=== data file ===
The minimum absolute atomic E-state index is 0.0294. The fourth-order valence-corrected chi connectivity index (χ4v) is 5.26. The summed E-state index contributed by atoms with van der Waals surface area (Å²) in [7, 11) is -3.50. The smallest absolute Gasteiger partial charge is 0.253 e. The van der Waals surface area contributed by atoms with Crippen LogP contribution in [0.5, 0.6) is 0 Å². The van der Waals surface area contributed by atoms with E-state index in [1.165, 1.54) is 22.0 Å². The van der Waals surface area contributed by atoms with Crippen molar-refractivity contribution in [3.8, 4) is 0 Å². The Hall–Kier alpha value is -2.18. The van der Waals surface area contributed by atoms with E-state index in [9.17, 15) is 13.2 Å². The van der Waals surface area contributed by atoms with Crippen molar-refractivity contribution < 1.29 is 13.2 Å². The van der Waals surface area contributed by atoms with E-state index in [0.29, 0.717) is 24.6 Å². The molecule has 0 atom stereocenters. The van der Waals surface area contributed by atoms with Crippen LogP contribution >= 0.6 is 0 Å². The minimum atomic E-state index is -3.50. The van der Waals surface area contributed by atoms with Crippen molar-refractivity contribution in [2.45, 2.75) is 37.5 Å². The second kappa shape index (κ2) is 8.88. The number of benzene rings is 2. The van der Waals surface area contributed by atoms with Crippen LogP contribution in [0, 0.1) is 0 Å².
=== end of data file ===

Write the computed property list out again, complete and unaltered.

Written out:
The minimum absolute atomic E-state index is 0.0294. The fourth-order valence-corrected chi connectivity index (χ4v) is 5.26. The summed E-state index contributed by atoms with van der Waals surface area (Å²) in [7, 11) is -3.50. The smallest absolute Gasteiger partial charge is 0.253 e. The van der Waals surface area contributed by atoms with Crippen LogP contribution in [0.5, 0.6) is 0 Å². The van der Waals surface area contributed by atoms with E-state index in [1.165, 1.54) is 22.0 Å². The van der Waals surface area contributed by atoms with Crippen molar-refractivity contribution in [3.8, 4) is 0 Å². The Hall–Kier alpha value is -2.18. The van der Waals surface area contributed by atoms with E-state index in [9.17, 15) is 13.2 Å². The van der Waals surface area contributed by atoms with Crippen molar-refractivity contribution < 1.29 is 13.2 Å². The van der Waals surface area contributed by atoms with E-state index in [0.29, 0.717) is 24.6 Å². The molecule has 0 atom stereocenters. The van der Waals surface area contributed by atoms with Crippen LogP contribution >= 0.6 is 0 Å². The minimum atomic E-state index is -3.50. The van der Waals surface area contributed by atoms with Crippen molar-refractivity contribution in [2.45, 2.75) is 37.5 Å². The second kappa shape index (κ2) is 8.88. The number of benzene rings is 2. The van der Waals surface area contributed by atoms with Crippen LogP contribution in [0, 0.1) is 0 Å².